Tuscany, Italy: The Medieval Town Of Siena
A short history of Tuscany, Italy - what to see, where to stay, what to eat, what to shop for, etc.
In the first century BC, the ancient Romans established a military base in the center of what is now Tuscany. Known then as Sena Julia, it grew into what is now the town of Siena, one of the most unique and enchanting cities in the world.
Much medieval and Gothic architecture is preserved in Siena. The remains of ancient walls still surround the city on two sides and it is truly a center of antiquity. In fact, without the tourist industry keeping the town alive, it would probably cease to exist.
Siena is a walking city, easily seen on foot in a weekend’s time. Il Campo, the town’s main square, is a good place to begin. Tourists gather here; the youth hostel crowd lounging on the pavement with backpacks and the more elite drinking coffee or tea at one of the cafes that line the square. At one end of Il Campo is the Palazzo Publico, or town hall. This Gothic palace dates to 1297 and houses a museum. The Duomo (dome) is a great Gothic church, completed in the 13th century. It is full of artwork, including a statue of John the Baptist by Donatello, and takes some time to go through.
Visitors to Siena in July and August can enjoy the international jazz fest that takes place there each year. The event that Siena is most famous for, however, is Il Palio, a spectacular hourse race around Il Campo on July 2 and August 16 each year. Ten different town districts compete against each other in a series of pageants for the palio, a silk banner. Parades and other activities give the event the feeling of Mardi Gras.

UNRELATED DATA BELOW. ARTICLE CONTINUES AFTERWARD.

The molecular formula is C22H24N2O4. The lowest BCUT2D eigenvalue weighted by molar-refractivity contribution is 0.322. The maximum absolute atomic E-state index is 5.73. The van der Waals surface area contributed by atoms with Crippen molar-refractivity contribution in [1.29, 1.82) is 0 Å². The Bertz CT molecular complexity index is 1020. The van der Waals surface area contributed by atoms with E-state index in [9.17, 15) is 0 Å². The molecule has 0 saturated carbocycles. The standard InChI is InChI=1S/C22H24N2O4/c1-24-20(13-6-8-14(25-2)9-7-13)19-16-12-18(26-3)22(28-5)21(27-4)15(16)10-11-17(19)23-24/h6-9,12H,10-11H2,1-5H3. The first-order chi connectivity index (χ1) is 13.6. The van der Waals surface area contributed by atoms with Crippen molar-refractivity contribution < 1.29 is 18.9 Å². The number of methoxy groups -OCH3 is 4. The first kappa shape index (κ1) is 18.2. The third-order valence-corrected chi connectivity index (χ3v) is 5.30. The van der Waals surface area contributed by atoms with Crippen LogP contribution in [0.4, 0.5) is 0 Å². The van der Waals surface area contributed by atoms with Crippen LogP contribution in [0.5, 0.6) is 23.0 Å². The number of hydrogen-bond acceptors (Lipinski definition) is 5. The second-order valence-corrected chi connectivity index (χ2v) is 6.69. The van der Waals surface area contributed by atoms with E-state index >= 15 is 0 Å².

The best way to reach Siena from other cities, including Rome, is by bus. Buses arrive and depart from Piazza San Domenico, which is conveniently located. Accomodations in Siena often must be booked well in advance, especially if rooms are wanted in the months of July and August. Since this is very much a tourist destination, rooms are rather pricey. They tend to be small, and a ‘double,’ as in most of Europe, refers to a room with two twin beds. Restaurant fare tends to be limited to traditional Tuscan cuisine, which is noted for simple dishes that are flavored with fresh herbs. There is also a chain of small supermarkets, called Crai, where bread, cheese, and meat can be purchased for picnic type meals.
Siena is also known for shopping, most notably for small boutiques featuring Tuscan crafts. Ceramic pieces are especially beautiful, glazed in bright, Tuscan colors. Most shops will ship anywhere in the world and will guarantee safe delivery of ceramic pieces and glassware.
To take in the breathtaking landscapes of Tuscany, take a tour on the Treno Natura, a tourist train that operates on a line opened in the early 1800s. It runs from Siena in a circular route through Asciano and the Orcia Valley. Rolling clay hills, medieval farmhouses, fields of sunflowers and wheat, olive groves and wildflowers are some of the sights you can expect to see.